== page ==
EDITORIAL: The Old Woman Who Lived in a Shoe, Part One
Local Republican activist Carl Mellberg was doing his best to keep an upbeat, positive tone, but it wasn’t easy to do, I suspect.
He’d just listened to a 25-minute debate between County commissioners Ronnie Maez and Michael Whiting about the proposed price tag for a new County law enforcement complex — Sheriff’s offices and County detention center — and Mr. Mellberg finally felt compelled to interrupt the debate to assure the Board of County Commissioners that it didn’t matter, to him, what the price tag was, or what kind of facility got built, or what style of tax increase was ultimately placed on the shoulders of the community.
He was an advocate. No matter what.
Mr. Mellberg, addressing the three County commissioners during the Board of County Commissioners’ Tuesday, July 13 work session:
“If I may, let me say this. Whatever the bottom line is, that you guys come up with… you know, whatever the hard facts are, that you guys come up with… the cost, and how we’re going to fund it… I want you to know that you have an advocate. Okay? I am voluntarily going to do everything I know how to do, to try and sell this to the public, and try to get it passed on the November ballot.
“Just so you know that. I’m working for you guys.
“And I need your help. I’d like to know that you’re on the same page as I am.”
Only a handful of people were present to hear Mr. Mellberg’s expression of support for a multi-million-dollar tax increase: the three County commissioners, the usual suspects from the local media, and the BOCC’s core administrative staff.
I admit to feeling a bit uncomfortable during Mr. Mellberg’s attempts at encouragement, being myself on the opposite side of the debate… and somewhat surprised to hear an intelligent person like Mr. Mellberg publicly state that he will support any BOCC decision — any decision, whatsoever — so long as it leads to a tax increase measure on this November’s ballot.
I really have no idea whether Pagosa Springs SUN reporter Randi Pierce — seated next to me on Tuesday morning — supports the idea of a 20- or 30-year tax increase dedicated to an expensive new facility to house, on average, maybe 30 alleged criminals. Perhaps Ms. Pierce is, like myself, skeptical of the need for this facility, considering that we’ve done without a County jail facility for nearly 2 1/2 years, and considering Commissioner Michael Whiting’s comment, a few minutes earlier in the debate, that “it’s much cheaper to house our inmates in Durango than to spend $17 million on a new jail. Much cheaper.”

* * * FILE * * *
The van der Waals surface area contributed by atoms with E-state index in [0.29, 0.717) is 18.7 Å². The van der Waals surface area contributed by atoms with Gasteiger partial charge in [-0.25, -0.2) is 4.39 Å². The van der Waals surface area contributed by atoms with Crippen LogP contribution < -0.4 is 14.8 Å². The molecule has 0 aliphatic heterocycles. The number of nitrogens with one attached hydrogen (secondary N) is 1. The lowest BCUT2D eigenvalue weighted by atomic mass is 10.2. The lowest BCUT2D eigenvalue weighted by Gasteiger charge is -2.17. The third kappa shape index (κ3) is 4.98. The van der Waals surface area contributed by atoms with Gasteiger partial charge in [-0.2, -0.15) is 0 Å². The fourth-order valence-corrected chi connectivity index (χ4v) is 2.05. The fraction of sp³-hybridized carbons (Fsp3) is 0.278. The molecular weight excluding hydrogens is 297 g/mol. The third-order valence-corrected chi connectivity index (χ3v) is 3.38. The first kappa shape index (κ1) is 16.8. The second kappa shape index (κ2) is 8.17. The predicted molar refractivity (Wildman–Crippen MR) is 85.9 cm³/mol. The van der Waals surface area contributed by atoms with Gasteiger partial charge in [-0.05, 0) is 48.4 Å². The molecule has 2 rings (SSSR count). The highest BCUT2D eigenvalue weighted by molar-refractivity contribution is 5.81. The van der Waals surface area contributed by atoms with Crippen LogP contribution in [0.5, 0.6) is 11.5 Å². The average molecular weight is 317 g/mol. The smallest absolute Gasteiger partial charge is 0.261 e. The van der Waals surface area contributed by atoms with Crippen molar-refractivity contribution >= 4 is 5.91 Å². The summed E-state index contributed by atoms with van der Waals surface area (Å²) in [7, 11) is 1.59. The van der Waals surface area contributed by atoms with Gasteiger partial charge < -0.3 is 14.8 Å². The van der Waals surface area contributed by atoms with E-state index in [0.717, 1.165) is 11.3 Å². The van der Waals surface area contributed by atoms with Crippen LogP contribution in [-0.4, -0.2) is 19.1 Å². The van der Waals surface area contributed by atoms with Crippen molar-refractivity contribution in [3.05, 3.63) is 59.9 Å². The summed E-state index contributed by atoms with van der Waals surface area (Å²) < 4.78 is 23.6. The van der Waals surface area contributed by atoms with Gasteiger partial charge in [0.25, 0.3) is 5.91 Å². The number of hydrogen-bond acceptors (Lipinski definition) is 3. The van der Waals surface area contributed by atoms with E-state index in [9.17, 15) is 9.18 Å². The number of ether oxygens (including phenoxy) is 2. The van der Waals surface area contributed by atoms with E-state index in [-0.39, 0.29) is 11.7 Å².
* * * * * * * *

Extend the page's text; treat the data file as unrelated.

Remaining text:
I also have no idea whether any of the County administrative staff sitting in the room would mark their ballots “Yes” to approve some type of law enforcement complex with a multi-million-dollar price tag. It’s not really appropriate for the County staff to argue for reasonable government decisions in a BOCC work session; their job is to do what the commissioners ask them to do, nothing more and nothing less.
I mentioned in a recent editorial that, three years ago, the Town of Pagosa Springs had sought approval of a multi-million dollar tax increase to fund a municipal recreation center near the high school, and that the facility cost had been priced at $18 million… but the tax increase on the ballot had allowed the sale of municipal bonds up to $45 million. (To cover the interest payments to the bond investors, and the other miscellaneous costs of borrowing millions of dollars.)